Donald Trump and Mike Pence
Credit: The White House/Flickr

I read Dexter Filkins’s opus on Qassem Soleimani when it was published in The New Yorker in September 2013. I believe that was the point when I first understood the breadth of Soleimani’s accomplishment. I had known of him before that, and I was aware that he was extraordinarily dangerous and powerful. But it was only after reading Filkins that I realized that Soleimani probably had more responsibility for Iran’s geo-strategic reach than Iran’s Supreme Leader or any other strategist in their government.

It was also probably that article that informed me of the reverence with which Soleimani was held by his followers, as well as ordinary Iranians, and even the spies and military leaders responsible for facing him down and limiting his effectiveness.

He was kind of like the man who must be killed, but was too powerful and charismatic to kill. Characterized as “a living martyr” by Ayatollah Ali Khamenei, Soleimani would become a religious figure if actually martyred. His network of supporters had metastasized across the region and even the globe, and they were trained in asymmetrical warfare. Everyone was terrified of him in the Middle East, including the Israelis.

Soleimani’s fate appears to have been sealed when Iran-backed militias broke into the American Embassy in Baghdad, lit fires, and scrawled pro-Soleimani and anti-American graffiti on the walls. It was an inopportune time for the Iranian general and spymaster to visit the Baghdad Airport, and he paid for his miscalculation with his life.

If America wanted to send the strongest possible message that it won’t tolerate another Iranian Hostage Crisis, the assassination of Soleimani certainly accomplished that. In this limited sense, I’m sympathetic to the thinking behind this extreme action. But this is the furthest thing from a one-off warning. It’s a step designed to cause an escalation that will lead to war. If you have any doubt about this, look at what the most longstanding American advocate of regime change in Teheran had to say about it:

We tend to exaggerate the importance of terrorist leaders, falsely suggesting that they are irreplaceable. In this case, Soleimani’s singular genius was such that it’s probably true. This won’t make the world a safer place in the short term, however. If anything, Soleimani’s Quds Force is more dangerous without his savvy and often restrained leadership. They are just as lethal as they were with Soleimani alive, but more likely to be used in reckless ways that will escalate things to an inevitable final showdown between America and the Iranian regime.

Iran will feel duty-bound to exact revenge, and a commensurate level of revenge would involve assassinating a major American leader, such as a commanding general or member of Trump’s cabinet. If they feel that this would be suicidal, they will opt for lesser targets with more plausible deniability.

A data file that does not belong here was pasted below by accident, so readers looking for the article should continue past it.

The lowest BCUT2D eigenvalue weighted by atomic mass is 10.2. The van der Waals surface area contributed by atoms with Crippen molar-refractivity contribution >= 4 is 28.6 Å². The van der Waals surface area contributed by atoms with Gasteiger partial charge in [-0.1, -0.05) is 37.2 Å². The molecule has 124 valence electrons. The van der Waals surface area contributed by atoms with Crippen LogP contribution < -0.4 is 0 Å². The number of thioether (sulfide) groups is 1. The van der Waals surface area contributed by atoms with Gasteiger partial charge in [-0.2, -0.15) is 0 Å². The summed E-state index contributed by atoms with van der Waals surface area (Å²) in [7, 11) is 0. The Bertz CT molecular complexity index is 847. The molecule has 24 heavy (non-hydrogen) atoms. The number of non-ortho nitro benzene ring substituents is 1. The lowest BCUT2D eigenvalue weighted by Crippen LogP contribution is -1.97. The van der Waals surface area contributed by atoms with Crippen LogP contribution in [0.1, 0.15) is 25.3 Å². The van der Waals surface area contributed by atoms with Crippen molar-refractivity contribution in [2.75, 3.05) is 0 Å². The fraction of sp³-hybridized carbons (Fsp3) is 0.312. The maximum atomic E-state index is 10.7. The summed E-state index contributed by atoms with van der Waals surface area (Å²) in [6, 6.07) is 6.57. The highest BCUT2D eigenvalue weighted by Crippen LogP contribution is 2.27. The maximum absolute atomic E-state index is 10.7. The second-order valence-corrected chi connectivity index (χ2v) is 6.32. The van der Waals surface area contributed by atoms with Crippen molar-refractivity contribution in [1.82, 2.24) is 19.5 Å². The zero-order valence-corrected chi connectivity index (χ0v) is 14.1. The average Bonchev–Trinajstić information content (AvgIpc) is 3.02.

In the short term, they will try to force the Iraqi government to ask for the removal of all American troops. They will surely contemplate actions in the region against allies and soft targets that prudence prevented them from considering in the past. Simple national pride will lead them to take risks that were previously unimaginable.

Soleimani’s reach probably extends to the American homeland, too. So we shouldn’t rule out that there could be potential reprisals here, although that would make it very easy for people like John Bolton to rally the nation to a war that might not otherwise have broad public support. The problem is, hardliners in Iran might not care.

This is a tremendous amount of risk and a ridiculously momentous decision to take without first consulting leaders in Congress or our close allies. It’s not like Soleimani was some illusive target that might disappear for another decade if not killed when the opportunity arose. He traveled openly in the region, usually unarmed.

Things will almost definitely escalate out of control now, but the international community should still step in to do what they can to restrain the Iranians and to convince America to avoid more provocative actions. Potentially millions of lives are at stake, as well as the health of the global economy.

With this decision, Trump has removed the solitary argument in his favor, which was that he was reticent to wage more war in the Middle East and Central Asia. He just created an almost unimaginable amount of danger for Americans and our allies. That’s precisely what a lot of his supporters did not want.

Now we’re forced to mitigate these dangers in the midst of an impeachment trial that would remove our leader from office as unfit. Perhaps that played into this decision as well.

Martin Longman

Martin Longman is the web editor for the Washington Monthly. See all his writing at